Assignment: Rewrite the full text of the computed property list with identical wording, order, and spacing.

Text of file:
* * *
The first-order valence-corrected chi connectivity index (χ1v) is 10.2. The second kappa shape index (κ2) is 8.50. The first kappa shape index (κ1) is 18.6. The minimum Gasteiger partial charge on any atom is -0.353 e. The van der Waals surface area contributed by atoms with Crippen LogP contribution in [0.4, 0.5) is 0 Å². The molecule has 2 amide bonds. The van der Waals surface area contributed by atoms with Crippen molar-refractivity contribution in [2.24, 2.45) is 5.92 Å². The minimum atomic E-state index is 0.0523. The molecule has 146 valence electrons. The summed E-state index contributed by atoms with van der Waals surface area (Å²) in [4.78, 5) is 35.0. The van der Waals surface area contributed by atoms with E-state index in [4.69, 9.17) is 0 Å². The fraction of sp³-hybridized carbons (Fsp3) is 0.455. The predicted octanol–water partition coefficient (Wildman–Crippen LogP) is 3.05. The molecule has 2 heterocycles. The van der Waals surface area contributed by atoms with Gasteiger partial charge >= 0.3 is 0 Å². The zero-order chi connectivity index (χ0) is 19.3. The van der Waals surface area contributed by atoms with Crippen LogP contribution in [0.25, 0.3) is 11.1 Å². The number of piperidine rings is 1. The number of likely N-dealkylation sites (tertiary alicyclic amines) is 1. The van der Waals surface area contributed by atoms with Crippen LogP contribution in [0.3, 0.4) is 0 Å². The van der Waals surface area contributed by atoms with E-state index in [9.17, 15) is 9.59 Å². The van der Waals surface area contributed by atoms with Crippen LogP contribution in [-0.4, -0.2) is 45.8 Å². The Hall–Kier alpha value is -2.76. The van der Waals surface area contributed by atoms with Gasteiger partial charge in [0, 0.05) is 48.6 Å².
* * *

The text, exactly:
The first-order valence-corrected chi connectivity index (χ1v) is 10.2. The second kappa shape index (κ2) is 8.50. The first kappa shape index (κ1) is 18.6. The minimum Gasteiger partial charge on any atom is -0.353 e. The van der Waals surface area contributed by atoms with Crippen LogP contribution in [0.4, 0.5) is 0 Å². The molecule has 2 amide bonds. The van der Waals surface area contributed by atoms with Crippen molar-refractivity contribution in [2.24, 2.45) is 5.92 Å². The minimum atomic E-state index is 0.0523. The molecule has 146 valence electrons. The summed E-state index contributed by atoms with van der Waals surface area (Å²) in [4.78, 5) is 35.0. The van der Waals surface area contributed by atoms with E-state index in [4.69, 9.17) is 0 Å². The fraction of sp³-hybridized carbons (Fsp3) is 0.455. The predicted octanol–water partition coefficient (Wildman–Crippen LogP) is 3.05. The molecule has 2 heterocycles. The van der Waals surface area contributed by atoms with Gasteiger partial charge >= 0.3 is 0 Å². The zero-order chi connectivity index (χ0) is 19.3. The van der Waals surface area contributed by atoms with Crippen LogP contribution in [0.25, 0.3) is 11.1 Å². The number of piperidine rings is 1. The number of likely N-dealkylation sites (tertiary alicyclic amines) is 1. The van der Waals surface area contributed by atoms with Crippen LogP contribution in [0.3, 0.4) is 0 Å². The van der Waals surface area contributed by atoms with E-state index in [9.17, 15) is 9.59 Å². The van der Waals surface area contributed by atoms with Crippen LogP contribution in [-0.4, -0.2) is 45.8 Å². The Hall–Kier alpha value is -2.76. The van der Waals surface area contributed by atoms with Gasteiger partial charge in [0, 0.05) is 48.6 Å².